Book Reviewing Rarities

After Esteban Vázquez mentioned Thomas Nelson’s new website for Book Review Bloggers I signed up and was accepted for membership.  They sent an email telling me that I could pick a book to review from this page but unfortunately there’s nothing I’m interested in reviewing.  That’s rarity #1. 

Also, as I mentioned yesterday, Peter Lang has just published Dan Wallace’s new book.  So I contacted Peter Lang about obtaining a review copy and unfortunately I was turned down as they are reserving all of their review copies for academic journals.  It was explained to me that this was due to their limited print runs on academic books.  So that’s rarity #2. 

Now I’ll just have to hope and pray that Thomas Nelson puts out some good books for review and that some kind soul will be generous enough to pick me up a copy of Wallace’s book at SBL. :)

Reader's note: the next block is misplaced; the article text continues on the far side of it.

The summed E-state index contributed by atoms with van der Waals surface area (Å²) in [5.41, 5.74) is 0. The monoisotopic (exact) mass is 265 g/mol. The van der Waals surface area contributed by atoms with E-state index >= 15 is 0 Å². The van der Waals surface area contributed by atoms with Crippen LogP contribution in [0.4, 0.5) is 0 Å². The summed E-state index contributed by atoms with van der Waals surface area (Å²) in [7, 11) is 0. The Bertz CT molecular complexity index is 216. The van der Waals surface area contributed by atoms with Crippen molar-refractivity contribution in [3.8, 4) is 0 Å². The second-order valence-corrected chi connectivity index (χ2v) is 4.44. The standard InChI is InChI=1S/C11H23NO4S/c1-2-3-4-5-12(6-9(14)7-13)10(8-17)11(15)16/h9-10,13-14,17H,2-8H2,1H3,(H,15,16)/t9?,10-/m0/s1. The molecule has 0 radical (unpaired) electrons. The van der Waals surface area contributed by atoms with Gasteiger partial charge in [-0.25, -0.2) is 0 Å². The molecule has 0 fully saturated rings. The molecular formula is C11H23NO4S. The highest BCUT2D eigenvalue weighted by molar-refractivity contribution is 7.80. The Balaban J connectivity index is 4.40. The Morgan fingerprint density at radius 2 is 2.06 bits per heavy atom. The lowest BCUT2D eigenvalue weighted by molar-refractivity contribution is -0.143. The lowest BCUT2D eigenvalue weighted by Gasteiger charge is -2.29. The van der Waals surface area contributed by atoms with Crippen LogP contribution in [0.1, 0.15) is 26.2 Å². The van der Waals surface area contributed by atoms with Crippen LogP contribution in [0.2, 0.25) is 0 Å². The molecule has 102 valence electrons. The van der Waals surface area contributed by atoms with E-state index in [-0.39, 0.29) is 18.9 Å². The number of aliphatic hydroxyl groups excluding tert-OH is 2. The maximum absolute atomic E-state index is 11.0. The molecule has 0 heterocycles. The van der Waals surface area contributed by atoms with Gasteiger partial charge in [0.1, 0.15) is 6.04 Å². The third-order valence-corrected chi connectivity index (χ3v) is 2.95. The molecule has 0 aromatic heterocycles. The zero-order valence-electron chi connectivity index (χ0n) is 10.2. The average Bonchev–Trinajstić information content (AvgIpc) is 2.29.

B”H

14 thoughts on “Book Reviewing Rarities

  1. Why should you be surprised about Thomas Nelson? They have basically abandoned academic titles as of a few years ago. Not enough margin or market.

    As for Peter Lang, they publish on the library market system—a couple hundred copies priced for libraries. Even with the discount at SBL, it will be expensive. I wish they would change their model, as there are a few books they have that I would love to get.

    James

  2. Justin: I’ve never heard of her and the book is listed as “Business & Culture” which lie outside my areas of interest. I prefer more academically oriented books on theology, biblical studies, and apologetics.